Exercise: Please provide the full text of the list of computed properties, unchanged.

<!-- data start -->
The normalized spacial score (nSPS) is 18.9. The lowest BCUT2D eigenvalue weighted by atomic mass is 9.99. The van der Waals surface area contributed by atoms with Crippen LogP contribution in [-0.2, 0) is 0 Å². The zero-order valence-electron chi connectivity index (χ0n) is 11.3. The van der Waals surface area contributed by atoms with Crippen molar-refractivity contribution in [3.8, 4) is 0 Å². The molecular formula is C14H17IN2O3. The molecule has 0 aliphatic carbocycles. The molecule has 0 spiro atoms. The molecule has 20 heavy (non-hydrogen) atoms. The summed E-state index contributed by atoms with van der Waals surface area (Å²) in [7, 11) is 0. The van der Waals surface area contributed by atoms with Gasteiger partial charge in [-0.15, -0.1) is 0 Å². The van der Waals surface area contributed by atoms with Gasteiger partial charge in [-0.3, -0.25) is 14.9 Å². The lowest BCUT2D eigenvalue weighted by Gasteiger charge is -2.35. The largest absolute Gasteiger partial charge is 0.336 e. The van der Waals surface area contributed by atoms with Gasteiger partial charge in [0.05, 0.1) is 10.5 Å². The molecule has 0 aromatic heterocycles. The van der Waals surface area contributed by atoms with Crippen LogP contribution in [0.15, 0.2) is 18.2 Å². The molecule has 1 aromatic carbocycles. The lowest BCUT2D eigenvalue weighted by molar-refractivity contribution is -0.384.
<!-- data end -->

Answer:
The normalized spacial score (nSPS) is 18.9. The lowest BCUT2D eigenvalue weighted by atomic mass is 9.99. The van der Waals surface area contributed by atoms with Crippen LogP contribution in [-0.2, 0) is 0 Å². The zero-order valence-electron chi connectivity index (χ0n) is 11.3. The van der Waals surface area contributed by atoms with Crippen molar-refractivity contribution in [3.8, 4) is 0 Å². The molecular formula is C14H17IN2O3. The molecule has 0 aliphatic carbocycles. The molecule has 0 spiro atoms. The molecule has 20 heavy (non-hydrogen) atoms. The summed E-state index contributed by atoms with van der Waals surface area (Å²) in [7, 11) is 0. The van der Waals surface area contributed by atoms with Gasteiger partial charge in [-0.15, -0.1) is 0 Å². The van der Waals surface area contributed by atoms with Gasteiger partial charge in [-0.3, -0.25) is 14.9 Å². The lowest BCUT2D eigenvalue weighted by Gasteiger charge is -2.35. The largest absolute Gasteiger partial charge is 0.336 e. The van der Waals surface area contributed by atoms with Gasteiger partial charge in [0.05, 0.1) is 10.5 Å². The molecule has 0 aromatic heterocycles. The van der Waals surface area contributed by atoms with Crippen LogP contribution in [0.15, 0.2) is 18.2 Å². The molecule has 1 aromatic carbocycles. The lowest BCUT2D eigenvalue weighted by molar-refractivity contribution is -0.384.